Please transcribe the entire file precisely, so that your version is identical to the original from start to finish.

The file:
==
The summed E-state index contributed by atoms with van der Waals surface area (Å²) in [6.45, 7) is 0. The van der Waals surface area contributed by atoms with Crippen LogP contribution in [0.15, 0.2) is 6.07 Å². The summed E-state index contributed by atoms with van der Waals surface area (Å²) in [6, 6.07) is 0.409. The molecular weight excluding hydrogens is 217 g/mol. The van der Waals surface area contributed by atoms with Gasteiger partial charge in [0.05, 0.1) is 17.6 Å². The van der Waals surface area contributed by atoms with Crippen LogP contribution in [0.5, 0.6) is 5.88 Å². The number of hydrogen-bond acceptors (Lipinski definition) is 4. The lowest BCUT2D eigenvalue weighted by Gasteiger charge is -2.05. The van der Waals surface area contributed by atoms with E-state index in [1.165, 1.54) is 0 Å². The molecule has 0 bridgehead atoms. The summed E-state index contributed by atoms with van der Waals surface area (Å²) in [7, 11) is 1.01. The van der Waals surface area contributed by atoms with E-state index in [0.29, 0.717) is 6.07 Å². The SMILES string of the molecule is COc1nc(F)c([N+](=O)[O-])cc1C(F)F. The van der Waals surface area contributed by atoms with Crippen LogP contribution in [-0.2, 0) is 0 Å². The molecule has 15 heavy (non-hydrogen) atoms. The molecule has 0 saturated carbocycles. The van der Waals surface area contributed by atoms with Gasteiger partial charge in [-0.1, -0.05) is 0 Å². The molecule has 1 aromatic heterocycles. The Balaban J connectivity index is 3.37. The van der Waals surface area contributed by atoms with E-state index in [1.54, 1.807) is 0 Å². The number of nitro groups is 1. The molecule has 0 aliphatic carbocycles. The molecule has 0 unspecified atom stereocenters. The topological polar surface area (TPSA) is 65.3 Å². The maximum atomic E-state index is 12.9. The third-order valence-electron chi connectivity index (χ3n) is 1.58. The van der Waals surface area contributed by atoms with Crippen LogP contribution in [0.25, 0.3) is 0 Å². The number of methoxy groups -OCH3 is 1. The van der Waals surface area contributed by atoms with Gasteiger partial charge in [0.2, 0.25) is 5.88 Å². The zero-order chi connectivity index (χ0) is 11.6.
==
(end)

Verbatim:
The summed E-state index contributed by atoms with van der Waals surface area (Å²) in [6.45, 7) is 0. The van der Waals surface area contributed by atoms with Crippen LogP contribution in [0.15, 0.2) is 6.07 Å². The summed E-state index contributed by atoms with van der Waals surface area (Å²) in [6, 6.07) is 0.409. The molecular weight excluding hydrogens is 217 g/mol. The van der Waals surface area contributed by atoms with Gasteiger partial charge in [0.05, 0.1) is 17.6 Å². The van der Waals surface area contributed by atoms with Crippen LogP contribution in [0.5, 0.6) is 5.88 Å². The number of hydrogen-bond acceptors (Lipinski definition) is 4. The lowest BCUT2D eigenvalue weighted by Gasteiger charge is -2.05. The van der Waals surface area contributed by atoms with E-state index in [1.165, 1.54) is 0 Å². The molecule has 0 bridgehead atoms. The summed E-state index contributed by atoms with van der Waals surface area (Å²) in [7, 11) is 1.01. The van der Waals surface area contributed by atoms with E-state index in [0.29, 0.717) is 6.07 Å². The SMILES string of the molecule is COc1nc(F)c([N+](=O)[O-])cc1C(F)F. The van der Waals surface area contributed by atoms with Crippen LogP contribution in [-0.2, 0) is 0 Å². The molecule has 15 heavy (non-hydrogen) atoms. The molecule has 0 saturated carbocycles. The van der Waals surface area contributed by atoms with Gasteiger partial charge in [-0.1, -0.05) is 0 Å². The molecule has 1 aromatic heterocycles. The Balaban J connectivity index is 3.37. The van der Waals surface area contributed by atoms with E-state index in [1.54, 1.807) is 0 Å². The number of nitro groups is 1. The molecule has 0 aliphatic carbocycles. The molecule has 0 unspecified atom stereocenters. The topological polar surface area (TPSA) is 65.3 Å². The maximum atomic E-state index is 12.9. The third-order valence-electron chi connectivity index (χ3n) is 1.58. The van der Waals surface area contributed by atoms with Crippen LogP contribution in [0.25, 0.3) is 0 Å². The number of methoxy groups -OCH3 is 1. The van der Waals surface area contributed by atoms with Gasteiger partial charge in [0.2, 0.25) is 5.88 Å². The zero-order chi connectivity index (χ0) is 11.6.